Tag Archives: ACS

Data and code for my columns

I would like to share the original data and code I use in all of the, well, software and code column.  I’m using Figshare to host all of this, and will try to keep it organized by column. Here is the data and original code for the first column, with the column found here and the  second column found here.  Thanks!


Introduction to Software and Code Forum

The purpose of this forum is to highlight the tools of the trade, our methodological toolbox, if you will.  With so many scientists in so many disciplines contributing to the area known as “Spatial Demography”, we all have our old stand by routines, our tricks and our tips for new researchers.  This is how I see this column evolving.

I will try to routinely post how-to guides to various techniques of spatial analysis and spatial statistics using the tools I know.  This should include primarily open source computing applications, with lots of annotated code, but occasionally commercial or proprietary software will be highlighted as well.  The first column for my area, for example, shows how to use the free R software package to read ACS data downloaded from American Factfinder, join it to a shapefile and conduct exploratory spatial data analysis using some standard methods.  Future columns will continue to use R for various other programming and analysis examples and expand into other languages and platforms as time goes by.

While I’ve managed to come into contact with lots of different platforms and software over the past decade, I welcome those among us who make a habit of writing code, developing software, or even like to tinker with every program under the sun that will open a shapefile to contribute to this area.  I welcome brief discussion for the forum, but would also welcome longer pieces of 1,000-3,000 words for publication in the regular column for this area.

I am very excited to be involved in this journal dedicated to our particular area of expertise and interest and personally look forward to growing our shared knowledge base over the next few years.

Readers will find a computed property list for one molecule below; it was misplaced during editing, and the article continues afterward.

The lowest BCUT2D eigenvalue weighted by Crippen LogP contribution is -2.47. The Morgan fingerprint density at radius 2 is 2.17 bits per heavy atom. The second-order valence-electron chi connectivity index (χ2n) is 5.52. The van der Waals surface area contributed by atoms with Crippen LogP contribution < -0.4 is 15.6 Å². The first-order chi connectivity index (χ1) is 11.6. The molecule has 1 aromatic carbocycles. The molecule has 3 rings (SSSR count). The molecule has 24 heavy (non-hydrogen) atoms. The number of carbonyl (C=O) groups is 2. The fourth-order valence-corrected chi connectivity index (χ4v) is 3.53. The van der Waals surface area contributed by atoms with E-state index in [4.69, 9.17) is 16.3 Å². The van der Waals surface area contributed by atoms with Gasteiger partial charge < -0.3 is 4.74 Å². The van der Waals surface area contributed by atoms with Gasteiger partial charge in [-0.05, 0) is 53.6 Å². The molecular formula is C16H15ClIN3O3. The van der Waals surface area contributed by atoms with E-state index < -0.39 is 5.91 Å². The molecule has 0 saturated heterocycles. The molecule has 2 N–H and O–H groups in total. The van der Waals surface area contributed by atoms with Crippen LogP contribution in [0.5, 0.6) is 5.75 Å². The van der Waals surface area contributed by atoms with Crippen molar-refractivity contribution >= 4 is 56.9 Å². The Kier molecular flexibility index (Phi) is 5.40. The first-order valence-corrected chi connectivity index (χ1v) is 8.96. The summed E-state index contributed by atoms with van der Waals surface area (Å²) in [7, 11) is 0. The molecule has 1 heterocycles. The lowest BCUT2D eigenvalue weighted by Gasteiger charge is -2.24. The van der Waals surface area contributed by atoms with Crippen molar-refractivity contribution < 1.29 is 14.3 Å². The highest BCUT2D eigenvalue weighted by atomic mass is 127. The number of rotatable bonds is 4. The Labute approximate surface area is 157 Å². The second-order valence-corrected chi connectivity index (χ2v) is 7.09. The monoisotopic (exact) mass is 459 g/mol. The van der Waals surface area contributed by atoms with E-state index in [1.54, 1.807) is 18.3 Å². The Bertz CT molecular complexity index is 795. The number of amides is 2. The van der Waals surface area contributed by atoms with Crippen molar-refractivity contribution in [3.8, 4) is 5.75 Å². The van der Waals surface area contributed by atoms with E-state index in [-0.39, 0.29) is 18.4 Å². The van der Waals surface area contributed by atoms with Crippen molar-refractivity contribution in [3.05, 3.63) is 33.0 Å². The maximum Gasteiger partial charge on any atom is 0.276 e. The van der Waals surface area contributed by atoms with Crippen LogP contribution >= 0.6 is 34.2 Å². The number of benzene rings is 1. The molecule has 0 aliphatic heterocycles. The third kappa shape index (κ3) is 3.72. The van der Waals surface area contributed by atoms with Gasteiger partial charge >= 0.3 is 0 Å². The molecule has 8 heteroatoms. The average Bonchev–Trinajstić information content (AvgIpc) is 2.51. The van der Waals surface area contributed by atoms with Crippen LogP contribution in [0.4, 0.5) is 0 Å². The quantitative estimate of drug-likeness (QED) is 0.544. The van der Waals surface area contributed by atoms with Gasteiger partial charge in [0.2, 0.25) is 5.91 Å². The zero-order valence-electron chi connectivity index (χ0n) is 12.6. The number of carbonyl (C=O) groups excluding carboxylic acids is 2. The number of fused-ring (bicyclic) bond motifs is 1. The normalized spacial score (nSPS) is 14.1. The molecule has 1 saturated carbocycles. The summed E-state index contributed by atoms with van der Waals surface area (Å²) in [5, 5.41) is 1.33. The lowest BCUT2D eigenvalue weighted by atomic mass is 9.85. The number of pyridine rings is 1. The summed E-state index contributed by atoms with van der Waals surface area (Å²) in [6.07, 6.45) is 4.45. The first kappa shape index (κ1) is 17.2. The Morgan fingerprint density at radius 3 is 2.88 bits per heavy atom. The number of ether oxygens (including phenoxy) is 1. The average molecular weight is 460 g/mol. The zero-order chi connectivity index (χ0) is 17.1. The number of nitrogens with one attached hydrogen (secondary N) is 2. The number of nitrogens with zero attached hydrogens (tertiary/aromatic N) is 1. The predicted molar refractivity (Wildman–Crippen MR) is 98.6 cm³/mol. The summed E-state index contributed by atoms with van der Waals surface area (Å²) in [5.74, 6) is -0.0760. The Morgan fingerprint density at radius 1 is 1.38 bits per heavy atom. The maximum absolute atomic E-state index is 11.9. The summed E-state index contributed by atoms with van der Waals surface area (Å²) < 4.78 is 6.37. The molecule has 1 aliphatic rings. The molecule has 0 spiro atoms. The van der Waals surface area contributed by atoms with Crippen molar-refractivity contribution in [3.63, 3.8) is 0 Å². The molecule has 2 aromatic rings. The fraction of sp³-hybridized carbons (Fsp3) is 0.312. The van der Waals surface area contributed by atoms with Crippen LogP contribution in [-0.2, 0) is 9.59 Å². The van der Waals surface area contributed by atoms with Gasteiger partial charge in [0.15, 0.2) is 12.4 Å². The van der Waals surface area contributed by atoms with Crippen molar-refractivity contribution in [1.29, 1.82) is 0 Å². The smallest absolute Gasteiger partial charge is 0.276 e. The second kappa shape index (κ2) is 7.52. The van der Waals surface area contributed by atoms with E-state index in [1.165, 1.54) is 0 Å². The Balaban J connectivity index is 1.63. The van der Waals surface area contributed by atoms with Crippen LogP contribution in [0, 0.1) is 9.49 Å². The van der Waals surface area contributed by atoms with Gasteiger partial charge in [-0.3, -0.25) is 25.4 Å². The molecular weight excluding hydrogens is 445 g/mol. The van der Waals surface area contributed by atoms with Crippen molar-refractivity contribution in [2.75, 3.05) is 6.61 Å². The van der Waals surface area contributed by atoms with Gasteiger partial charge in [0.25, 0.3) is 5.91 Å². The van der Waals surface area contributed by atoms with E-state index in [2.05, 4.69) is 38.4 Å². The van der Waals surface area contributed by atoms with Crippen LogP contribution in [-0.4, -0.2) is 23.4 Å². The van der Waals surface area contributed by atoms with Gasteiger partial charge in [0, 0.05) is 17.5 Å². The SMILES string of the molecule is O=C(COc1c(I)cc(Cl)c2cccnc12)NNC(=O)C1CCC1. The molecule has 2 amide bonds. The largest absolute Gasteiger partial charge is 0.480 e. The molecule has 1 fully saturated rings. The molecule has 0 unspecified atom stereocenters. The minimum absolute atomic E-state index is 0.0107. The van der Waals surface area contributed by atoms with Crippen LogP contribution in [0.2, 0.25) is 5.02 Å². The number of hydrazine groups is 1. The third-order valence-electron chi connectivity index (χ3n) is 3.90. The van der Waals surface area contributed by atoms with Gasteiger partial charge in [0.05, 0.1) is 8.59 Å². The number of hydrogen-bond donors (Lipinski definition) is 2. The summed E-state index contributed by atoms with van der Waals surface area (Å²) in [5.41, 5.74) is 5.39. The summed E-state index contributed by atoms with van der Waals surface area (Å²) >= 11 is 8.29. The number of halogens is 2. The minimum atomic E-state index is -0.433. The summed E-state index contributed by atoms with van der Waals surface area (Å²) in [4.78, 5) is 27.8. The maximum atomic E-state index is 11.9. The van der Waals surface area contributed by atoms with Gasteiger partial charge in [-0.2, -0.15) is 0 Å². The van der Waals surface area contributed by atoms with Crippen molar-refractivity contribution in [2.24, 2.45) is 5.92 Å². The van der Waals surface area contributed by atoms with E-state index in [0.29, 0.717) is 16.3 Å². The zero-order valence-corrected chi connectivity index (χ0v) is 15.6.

Public Use Microdata Area Fragmentation: Research and Policy Implications of Polygon Discontiguity

By: Carlos Siordia and Amber Fox

Abstract: The American Community Survey (ACS) is created by the Unites States Census Bureau and contains the most recent and detailed information on the population. The U.S. Census Bureau releases Public Use Microdata Sample (PUMS) ACS files to allow public entities the ability to examine detailed individual-level data. In order to protect the confidentiality of survey participants, the Census only allows individual-level observations to be geographically referenced with Public Use Microdata Areas (PUMAs)—polygons that contain at least 100,000 people. Microdata files offer the unique advantage of creating custom tabulations on the population that are not made available elsewhere. The advantages from using PUMS files are limited by the typology of PUMAs. Our project fills a gap by introducing the reader to how PUMA typology is produced and how it affects research. The specific aim of this project is to highlight the fact that PUMAs can be fragmented—made up of physically non-adjacent/multi-part polygons. This is important because the treatment of fragmented/multi-part polygons as contiguous spatial entities erroneously imposes a false structure of contiguity that challenges theoretical and statistical assumptions in geographically aware research. By providing evidence from three metropolitan areas in Texas (USA) and displaying the degree of polygon discontiguity concentration by state, we outline some of the implications of polygon discontiguity for research and policy. We compliment our descriptive investigation by discussing solutions in closing and by identifying and discussing the three general elements in polygon fragmentation: quantity, distance, and size.